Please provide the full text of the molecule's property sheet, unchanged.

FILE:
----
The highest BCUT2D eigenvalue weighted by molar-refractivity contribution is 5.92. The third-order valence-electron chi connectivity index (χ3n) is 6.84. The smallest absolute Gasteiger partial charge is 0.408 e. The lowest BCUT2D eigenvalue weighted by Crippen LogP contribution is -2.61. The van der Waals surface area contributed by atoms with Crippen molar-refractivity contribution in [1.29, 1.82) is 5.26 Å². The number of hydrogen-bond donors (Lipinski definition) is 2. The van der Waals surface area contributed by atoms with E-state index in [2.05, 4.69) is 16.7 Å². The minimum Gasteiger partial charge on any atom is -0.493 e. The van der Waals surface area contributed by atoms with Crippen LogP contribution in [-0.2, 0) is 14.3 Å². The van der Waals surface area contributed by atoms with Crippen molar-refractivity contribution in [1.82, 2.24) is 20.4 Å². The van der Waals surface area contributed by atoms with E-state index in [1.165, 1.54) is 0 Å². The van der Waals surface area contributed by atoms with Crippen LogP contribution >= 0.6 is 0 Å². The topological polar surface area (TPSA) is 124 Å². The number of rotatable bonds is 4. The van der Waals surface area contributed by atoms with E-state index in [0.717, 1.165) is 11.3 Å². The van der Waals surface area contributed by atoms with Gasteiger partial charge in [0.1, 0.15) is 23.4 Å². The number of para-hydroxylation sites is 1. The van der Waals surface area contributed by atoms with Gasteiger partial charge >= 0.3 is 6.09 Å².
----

The highest BCUT2D eigenvalue weighted by molar-refractivity contribution is 5.92. The third-order valence-electron chi connectivity index (χ3n) is 6.84. The smallest absolute Gasteiger partial charge is 0.408 e. The lowest BCUT2D eigenvalue weighted by Crippen LogP contribution is -2.61. The van der Waals surface area contributed by atoms with Crippen molar-refractivity contribution in [1.29, 1.82) is 5.26 Å². The number of hydrogen-bond donors (Lipinski definition) is 2. The van der Waals surface area contributed by atoms with E-state index in [2.05, 4.69) is 16.7 Å². The minimum Gasteiger partial charge on any atom is -0.493 e. The van der Waals surface area contributed by atoms with Crippen LogP contribution in [-0.2, 0) is 14.3 Å². The van der Waals surface area contributed by atoms with Crippen molar-refractivity contribution in [1.82, 2.24) is 20.4 Å². The van der Waals surface area contributed by atoms with E-state index in [1.165, 1.54) is 0 Å². The van der Waals surface area contributed by atoms with Crippen LogP contribution >= 0.6 is 0 Å². The topological polar surface area (TPSA) is 124 Å². The number of rotatable bonds is 4. The van der Waals surface area contributed by atoms with E-state index in [0.717, 1.165) is 11.3 Å². The van der Waals surface area contributed by atoms with Gasteiger partial charge in [0.1, 0.15) is 23.4 Å². The number of para-hydroxylation sites is 1. The van der Waals surface area contributed by atoms with Gasteiger partial charge >= 0.3 is 6.09 Å².